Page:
I ended up getting engaged to my college boyfriend, who I dated 8.5 years. We never quite made it down the aisle (thank god) but it was in that relationship where he apparently had platonic female friends and I had platonic male friends and let’s just say … one of his platonic female friends ended up being not so platonic.

As an Adult

That forced me at 26 years old to ponder what my father said to me a few years earlier. Can men and women be just friends or is it opening a Pandora’s Box?

I will tell you this, my view on this changed dramatically since I was 23 and thinking my dad was crazy.

Most of my life my friends were male, but as I grew up and became involved in serious relationships, I understood what my dad was telling me all those years ago; especially when I was married. My male friends know that when I am involved seriously in a relationship that our “hang outs” cease. We can double date or hang out with my significant other, but there will be no more one on one time. I realized that it was disrespectful to my husband if I was out to dinner with another man and it wasn’t business related. Most times, my male friends befriended my husband and that way he was welcome to the house for dinner etc, because usually they were uninvolved themselves.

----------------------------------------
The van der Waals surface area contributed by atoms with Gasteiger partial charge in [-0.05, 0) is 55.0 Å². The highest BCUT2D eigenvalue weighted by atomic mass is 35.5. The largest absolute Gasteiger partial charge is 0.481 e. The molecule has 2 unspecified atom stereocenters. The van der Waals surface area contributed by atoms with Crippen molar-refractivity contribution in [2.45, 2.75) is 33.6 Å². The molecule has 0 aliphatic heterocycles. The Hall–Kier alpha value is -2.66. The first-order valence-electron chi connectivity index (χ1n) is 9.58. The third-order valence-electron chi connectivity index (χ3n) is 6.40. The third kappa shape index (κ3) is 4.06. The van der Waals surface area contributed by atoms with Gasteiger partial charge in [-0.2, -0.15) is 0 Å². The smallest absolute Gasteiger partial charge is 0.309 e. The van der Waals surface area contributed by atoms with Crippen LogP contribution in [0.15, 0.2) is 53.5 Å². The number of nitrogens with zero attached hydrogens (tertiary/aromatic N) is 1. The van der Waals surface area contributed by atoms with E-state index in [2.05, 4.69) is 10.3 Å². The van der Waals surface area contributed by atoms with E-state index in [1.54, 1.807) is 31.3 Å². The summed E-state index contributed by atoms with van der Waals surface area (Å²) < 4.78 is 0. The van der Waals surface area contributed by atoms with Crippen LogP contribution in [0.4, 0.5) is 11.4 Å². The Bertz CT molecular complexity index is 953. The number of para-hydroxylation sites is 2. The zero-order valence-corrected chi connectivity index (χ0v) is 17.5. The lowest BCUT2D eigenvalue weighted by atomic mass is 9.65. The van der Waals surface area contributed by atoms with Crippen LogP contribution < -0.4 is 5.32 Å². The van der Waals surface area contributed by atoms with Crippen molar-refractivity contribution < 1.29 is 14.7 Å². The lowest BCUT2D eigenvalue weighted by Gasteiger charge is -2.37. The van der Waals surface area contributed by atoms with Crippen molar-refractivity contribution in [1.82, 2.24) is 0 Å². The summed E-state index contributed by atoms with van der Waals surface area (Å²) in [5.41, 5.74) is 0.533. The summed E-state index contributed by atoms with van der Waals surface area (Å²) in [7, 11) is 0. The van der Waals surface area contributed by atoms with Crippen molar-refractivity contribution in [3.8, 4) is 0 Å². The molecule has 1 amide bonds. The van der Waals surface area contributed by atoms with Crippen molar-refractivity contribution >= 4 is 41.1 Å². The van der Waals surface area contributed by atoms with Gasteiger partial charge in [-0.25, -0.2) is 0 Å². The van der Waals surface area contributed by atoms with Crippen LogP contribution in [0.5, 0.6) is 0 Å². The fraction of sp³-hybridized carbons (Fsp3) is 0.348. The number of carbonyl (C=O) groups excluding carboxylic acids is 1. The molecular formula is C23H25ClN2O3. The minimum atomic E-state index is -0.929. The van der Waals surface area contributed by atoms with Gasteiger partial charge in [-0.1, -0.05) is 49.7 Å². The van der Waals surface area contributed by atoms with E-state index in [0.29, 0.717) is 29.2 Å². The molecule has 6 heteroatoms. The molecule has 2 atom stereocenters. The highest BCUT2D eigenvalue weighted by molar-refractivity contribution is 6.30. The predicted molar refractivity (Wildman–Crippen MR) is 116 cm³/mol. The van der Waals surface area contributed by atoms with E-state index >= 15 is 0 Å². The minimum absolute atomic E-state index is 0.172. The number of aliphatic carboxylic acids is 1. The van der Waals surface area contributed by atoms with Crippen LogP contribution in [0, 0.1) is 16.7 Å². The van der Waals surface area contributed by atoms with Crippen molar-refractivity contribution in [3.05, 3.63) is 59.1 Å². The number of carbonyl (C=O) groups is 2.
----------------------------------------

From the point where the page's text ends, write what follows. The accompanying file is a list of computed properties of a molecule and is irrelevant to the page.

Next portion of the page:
I know this is a more traditional way of thinking, but now at 40, I am convinced that having truly platonic friends of the opposite sex is not a good idea if you are married or in a committed relationship.

Think about it, when things in your relationship are good, there is no insecurity. The problem lies when you are in a rough patch of your relationship. Who are you going to turn to when you need a shoulder to cry on and, better yet, an ego boost when your significant other isn’t treating you as you would like? Of course you are going to want that male attention. It makes us feel good when another man says we deserve better, we’re attractive and awesome and don’t deserve to be treated poorly. That, my friends, is when the trouble begins.

The “When Harry Met Sally” Syndrome

Just like what Harry said in the movie “When Harry Met Sally,” I believe most opposite-sex relationships are only platonic because the woman isn’t giving the green light for sex.